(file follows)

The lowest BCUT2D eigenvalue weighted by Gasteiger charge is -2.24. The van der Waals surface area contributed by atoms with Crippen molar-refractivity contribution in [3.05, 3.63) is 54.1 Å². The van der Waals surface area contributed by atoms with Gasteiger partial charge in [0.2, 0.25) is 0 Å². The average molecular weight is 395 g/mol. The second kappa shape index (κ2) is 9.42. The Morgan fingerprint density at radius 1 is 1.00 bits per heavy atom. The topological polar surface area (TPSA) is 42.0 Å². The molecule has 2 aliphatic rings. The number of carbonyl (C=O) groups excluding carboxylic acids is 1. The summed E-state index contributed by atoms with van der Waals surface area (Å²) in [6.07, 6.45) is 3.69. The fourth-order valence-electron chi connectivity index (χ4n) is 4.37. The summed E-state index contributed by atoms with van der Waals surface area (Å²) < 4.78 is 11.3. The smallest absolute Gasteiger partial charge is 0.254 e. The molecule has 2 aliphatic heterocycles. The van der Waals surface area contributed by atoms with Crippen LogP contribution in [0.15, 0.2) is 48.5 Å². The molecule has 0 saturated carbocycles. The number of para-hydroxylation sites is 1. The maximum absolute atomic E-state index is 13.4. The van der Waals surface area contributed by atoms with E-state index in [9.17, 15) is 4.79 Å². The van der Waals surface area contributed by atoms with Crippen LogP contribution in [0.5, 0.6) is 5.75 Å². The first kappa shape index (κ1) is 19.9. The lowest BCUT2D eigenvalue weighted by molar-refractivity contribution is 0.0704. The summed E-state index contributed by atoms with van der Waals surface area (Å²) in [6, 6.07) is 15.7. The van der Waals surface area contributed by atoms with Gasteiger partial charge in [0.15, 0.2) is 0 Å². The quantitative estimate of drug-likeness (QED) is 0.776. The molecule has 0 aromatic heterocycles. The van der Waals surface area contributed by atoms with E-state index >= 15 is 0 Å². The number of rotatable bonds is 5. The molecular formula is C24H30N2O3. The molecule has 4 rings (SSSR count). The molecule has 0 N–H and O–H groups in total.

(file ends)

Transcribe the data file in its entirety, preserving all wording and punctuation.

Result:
The lowest BCUT2D eigenvalue weighted by Gasteiger charge is -2.24. The van der Waals surface area contributed by atoms with Crippen molar-refractivity contribution in [3.05, 3.63) is 54.1 Å². The van der Waals surface area contributed by atoms with Gasteiger partial charge in [0.2, 0.25) is 0 Å². The average molecular weight is 395 g/mol. The second kappa shape index (κ2) is 9.42. The Morgan fingerprint density at radius 1 is 1.00 bits per heavy atom. The topological polar surface area (TPSA) is 42.0 Å². The molecule has 2 aliphatic rings. The number of carbonyl (C=O) groups excluding carboxylic acids is 1. The summed E-state index contributed by atoms with van der Waals surface area (Å²) in [6.07, 6.45) is 3.69. The fourth-order valence-electron chi connectivity index (χ4n) is 4.37. The summed E-state index contributed by atoms with van der Waals surface area (Å²) < 4.78 is 11.3. The smallest absolute Gasteiger partial charge is 0.254 e. The molecule has 2 aliphatic heterocycles. The van der Waals surface area contributed by atoms with Crippen LogP contribution in [0.15, 0.2) is 48.5 Å². The molecule has 0 saturated carbocycles. The number of para-hydroxylation sites is 1. The maximum absolute atomic E-state index is 13.4. The van der Waals surface area contributed by atoms with E-state index in [9.17, 15) is 4.79 Å². The van der Waals surface area contributed by atoms with Crippen LogP contribution in [0.5, 0.6) is 5.75 Å². The first kappa shape index (κ1) is 19.9. The lowest BCUT2D eigenvalue weighted by molar-refractivity contribution is 0.0704. The summed E-state index contributed by atoms with van der Waals surface area (Å²) in [6, 6.07) is 15.7. The van der Waals surface area contributed by atoms with Gasteiger partial charge in [0.15, 0.2) is 0 Å². The quantitative estimate of drug-likeness (QED) is 0.776. The molecule has 0 aromatic heterocycles. The van der Waals surface area contributed by atoms with E-state index >= 15 is 0 Å². The number of rotatable bonds is 5. The molecular formula is C24H30N2O3. The molecule has 4 rings (SSSR count). The molecule has 0 N–H and O–H groups in total.